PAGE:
Remember the excitement that came along with a field trip in elementary school? Permission slips were signed, money was sent to school, and you. Just. Couldn’t. Wait! until you and your friends got to board the bus to the zoo/museum/whathaveyou. You picked out your outfit days in advance and had a countdown on your mom’s calendar (or was that just me?).
And while the experience is awesome for you, what might possess a teacher to transport a herd of wild children to aforementioned zoo/museum/whathaveyou? It’s because of the amazing hands-on learning experience that a field trip affords the students. To get outside of the classroom and experience the world as it is can be much more educational than reading about it from a dated textbook or PowerPoint slide. It might be easier to observe something and take information away from the experience than to read about it. Hands-on learning provided via field trips can also appeal to all different learning types, such as visual, auditory and tactile.
Guess what? Field trips aren’t just for little kids! Field trips provide those exact same learning opportunities for college students as well, and applied and hands-on learning is something that Minnesota School of Business prides itself on.
Recently, our paralegal degree program’s litigation class got to take one field trip to the Hennepin County Courthouse in the Government Center.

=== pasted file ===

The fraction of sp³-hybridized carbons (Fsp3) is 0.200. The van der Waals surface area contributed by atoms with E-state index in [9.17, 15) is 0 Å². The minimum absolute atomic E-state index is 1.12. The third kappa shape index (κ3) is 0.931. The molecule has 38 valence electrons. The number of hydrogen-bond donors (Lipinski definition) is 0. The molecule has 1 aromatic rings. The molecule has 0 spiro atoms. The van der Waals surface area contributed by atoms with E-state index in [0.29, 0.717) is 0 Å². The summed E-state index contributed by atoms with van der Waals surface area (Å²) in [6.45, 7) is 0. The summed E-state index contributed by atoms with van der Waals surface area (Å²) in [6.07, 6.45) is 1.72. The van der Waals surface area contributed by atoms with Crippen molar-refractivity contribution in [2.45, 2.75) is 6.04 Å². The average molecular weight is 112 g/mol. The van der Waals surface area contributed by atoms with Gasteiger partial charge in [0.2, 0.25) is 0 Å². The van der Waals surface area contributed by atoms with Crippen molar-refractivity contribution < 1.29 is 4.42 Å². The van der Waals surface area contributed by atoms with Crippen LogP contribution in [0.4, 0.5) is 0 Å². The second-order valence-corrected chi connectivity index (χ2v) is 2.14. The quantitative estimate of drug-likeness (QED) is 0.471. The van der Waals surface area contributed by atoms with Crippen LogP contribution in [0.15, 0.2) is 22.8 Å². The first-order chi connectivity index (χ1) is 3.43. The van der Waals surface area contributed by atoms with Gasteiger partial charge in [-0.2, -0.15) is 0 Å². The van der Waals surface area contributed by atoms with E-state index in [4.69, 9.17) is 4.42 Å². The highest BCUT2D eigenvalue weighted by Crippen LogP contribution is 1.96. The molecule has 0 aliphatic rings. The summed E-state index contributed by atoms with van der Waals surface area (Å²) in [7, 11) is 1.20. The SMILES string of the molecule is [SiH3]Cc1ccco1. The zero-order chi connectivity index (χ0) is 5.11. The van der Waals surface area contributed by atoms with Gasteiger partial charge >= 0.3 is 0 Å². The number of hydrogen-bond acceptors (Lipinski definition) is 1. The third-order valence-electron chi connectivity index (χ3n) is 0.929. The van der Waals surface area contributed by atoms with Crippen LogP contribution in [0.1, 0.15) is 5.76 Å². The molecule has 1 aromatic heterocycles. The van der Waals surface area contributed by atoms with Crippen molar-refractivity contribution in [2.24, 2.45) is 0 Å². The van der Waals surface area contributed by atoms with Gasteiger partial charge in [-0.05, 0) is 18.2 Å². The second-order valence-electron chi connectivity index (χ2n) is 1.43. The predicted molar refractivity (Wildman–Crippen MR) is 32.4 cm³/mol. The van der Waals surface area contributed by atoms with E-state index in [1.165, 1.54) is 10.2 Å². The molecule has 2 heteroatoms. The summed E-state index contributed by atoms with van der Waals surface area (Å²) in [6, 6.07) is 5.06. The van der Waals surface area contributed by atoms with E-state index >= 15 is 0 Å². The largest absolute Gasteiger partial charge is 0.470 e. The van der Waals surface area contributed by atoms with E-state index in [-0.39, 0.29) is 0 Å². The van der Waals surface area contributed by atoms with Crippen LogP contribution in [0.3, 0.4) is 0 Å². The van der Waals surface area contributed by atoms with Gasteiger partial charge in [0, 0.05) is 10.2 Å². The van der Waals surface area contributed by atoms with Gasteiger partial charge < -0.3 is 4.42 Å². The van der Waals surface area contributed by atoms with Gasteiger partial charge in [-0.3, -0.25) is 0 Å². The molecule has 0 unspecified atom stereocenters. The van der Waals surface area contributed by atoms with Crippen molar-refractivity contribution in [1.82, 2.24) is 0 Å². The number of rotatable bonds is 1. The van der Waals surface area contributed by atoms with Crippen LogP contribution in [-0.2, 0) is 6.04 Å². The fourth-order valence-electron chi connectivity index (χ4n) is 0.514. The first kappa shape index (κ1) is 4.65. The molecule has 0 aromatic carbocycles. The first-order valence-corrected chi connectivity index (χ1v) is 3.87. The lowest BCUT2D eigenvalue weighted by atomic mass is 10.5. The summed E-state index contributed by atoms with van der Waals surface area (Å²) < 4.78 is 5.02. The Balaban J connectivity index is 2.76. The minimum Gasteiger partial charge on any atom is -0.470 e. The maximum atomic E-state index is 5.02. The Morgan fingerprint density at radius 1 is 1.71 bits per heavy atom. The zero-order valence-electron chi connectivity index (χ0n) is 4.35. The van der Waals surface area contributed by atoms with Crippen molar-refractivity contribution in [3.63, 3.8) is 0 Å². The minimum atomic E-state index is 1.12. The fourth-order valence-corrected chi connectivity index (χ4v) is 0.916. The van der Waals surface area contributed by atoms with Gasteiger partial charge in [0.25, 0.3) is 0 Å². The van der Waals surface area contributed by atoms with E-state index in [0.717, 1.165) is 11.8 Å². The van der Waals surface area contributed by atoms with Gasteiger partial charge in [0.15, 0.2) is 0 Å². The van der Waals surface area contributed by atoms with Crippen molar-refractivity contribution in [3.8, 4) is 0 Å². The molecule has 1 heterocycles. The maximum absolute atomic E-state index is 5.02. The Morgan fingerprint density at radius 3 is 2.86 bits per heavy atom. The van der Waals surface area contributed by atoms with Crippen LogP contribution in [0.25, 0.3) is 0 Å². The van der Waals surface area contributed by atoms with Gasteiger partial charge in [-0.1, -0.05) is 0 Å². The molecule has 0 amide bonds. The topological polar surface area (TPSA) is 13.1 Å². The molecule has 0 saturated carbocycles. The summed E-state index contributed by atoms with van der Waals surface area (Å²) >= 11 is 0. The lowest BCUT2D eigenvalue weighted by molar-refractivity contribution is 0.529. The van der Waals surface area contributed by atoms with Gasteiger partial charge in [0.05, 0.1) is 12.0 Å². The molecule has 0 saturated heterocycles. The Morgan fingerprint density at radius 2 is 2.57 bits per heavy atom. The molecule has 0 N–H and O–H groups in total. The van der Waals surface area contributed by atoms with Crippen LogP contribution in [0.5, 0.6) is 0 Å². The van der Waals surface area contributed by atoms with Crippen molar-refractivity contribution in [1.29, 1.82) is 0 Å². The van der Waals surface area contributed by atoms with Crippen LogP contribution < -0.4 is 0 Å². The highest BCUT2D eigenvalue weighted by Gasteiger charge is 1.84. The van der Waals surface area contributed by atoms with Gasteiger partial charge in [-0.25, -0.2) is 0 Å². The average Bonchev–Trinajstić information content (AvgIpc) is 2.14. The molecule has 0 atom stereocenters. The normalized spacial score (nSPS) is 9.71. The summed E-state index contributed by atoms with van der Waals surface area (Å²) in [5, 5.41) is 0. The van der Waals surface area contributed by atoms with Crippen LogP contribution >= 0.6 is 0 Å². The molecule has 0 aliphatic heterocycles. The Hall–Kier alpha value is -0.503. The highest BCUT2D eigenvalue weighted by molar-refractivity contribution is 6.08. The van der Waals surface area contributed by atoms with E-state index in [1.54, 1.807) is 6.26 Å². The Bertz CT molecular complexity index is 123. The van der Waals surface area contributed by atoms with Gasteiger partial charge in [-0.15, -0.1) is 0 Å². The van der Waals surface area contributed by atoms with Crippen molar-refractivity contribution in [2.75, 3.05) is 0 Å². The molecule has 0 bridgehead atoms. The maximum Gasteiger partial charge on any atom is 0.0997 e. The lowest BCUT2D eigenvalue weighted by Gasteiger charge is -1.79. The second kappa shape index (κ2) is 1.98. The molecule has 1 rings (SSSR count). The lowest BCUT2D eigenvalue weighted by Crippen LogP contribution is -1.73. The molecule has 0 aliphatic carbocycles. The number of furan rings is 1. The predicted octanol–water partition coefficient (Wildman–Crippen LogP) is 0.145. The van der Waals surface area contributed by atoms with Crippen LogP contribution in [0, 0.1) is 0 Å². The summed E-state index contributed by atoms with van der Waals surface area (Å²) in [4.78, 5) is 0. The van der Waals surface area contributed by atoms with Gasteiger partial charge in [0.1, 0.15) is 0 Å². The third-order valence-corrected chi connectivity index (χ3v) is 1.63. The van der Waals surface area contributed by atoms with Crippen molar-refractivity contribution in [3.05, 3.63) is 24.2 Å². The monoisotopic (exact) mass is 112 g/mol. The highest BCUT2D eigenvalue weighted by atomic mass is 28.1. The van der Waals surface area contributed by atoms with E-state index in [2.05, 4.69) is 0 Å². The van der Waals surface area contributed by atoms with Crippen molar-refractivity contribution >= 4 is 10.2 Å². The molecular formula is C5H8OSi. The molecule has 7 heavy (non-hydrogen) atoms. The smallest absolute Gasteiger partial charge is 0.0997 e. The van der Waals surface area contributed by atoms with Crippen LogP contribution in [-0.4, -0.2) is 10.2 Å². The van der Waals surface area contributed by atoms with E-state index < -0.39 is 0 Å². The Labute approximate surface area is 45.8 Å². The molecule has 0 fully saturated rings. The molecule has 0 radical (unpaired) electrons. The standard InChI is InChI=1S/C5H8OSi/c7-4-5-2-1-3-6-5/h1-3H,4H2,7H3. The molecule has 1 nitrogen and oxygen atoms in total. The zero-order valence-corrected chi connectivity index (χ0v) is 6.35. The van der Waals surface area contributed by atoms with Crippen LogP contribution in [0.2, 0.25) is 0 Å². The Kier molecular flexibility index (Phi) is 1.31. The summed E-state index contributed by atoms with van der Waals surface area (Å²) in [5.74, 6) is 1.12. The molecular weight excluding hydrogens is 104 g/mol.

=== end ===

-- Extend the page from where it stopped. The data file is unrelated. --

“I love taking students out of the classroom to see what we are learning first hand,” said instructor Rachna Talwar.” It is so great to see their faces light up when they hear a term or see a concept come to life in the courtroom. This experience is so enriching because it gives students the ability to experience something new and provides a unique perspective to the class material.”
While there, they got to sit in on a number of trials, from a felony trial to a mental health competency case. Here’s a little taste of what they got to see:
- Civil Forfeiture Hearing: After a certain number of DWIs, the state is allowed to seize your car. This was a hearing where the parties were trying to prevent that. During that hearing, the paralegal students also got to speak with the police officer that testified. They spoke to him about his experience being a witness, as it was his first hearing as a witness.
- Criminal Misdemeanor Court: Students saw arraignments, a DWI plea bargain, and a hearing regarding the defendant’s mental fitness.
- Felony Trial: This was a jury trial, where the defendant was charged with drug possession of crack-cocaine. Our paralegal degree students were able to see police officer testimony as well as expert testimony from the examiner’s office.
“It was a great day visiting the different court rooms,”said paralegal student, Liz Stigall. “It was interesting to see and hear real life situations that we talk about in class.”
After their time at the courthouse, the students gathered at Caribou Coffee and had a debrief of what they saw and general perceptions of the litigation process. Instructor Talwar also covered questions the students had regarding legal terminology they heard throughout the day.
“I loved going on a field trip!” paralegal program student Stephanie Rued said. “It was a fantastic way to apply what we are learning in the classroom to what’s going on in the real world.”
The evidence is clear (Zing! Courtroom pun!): field trips are pretty cool no matter what grade you’re in.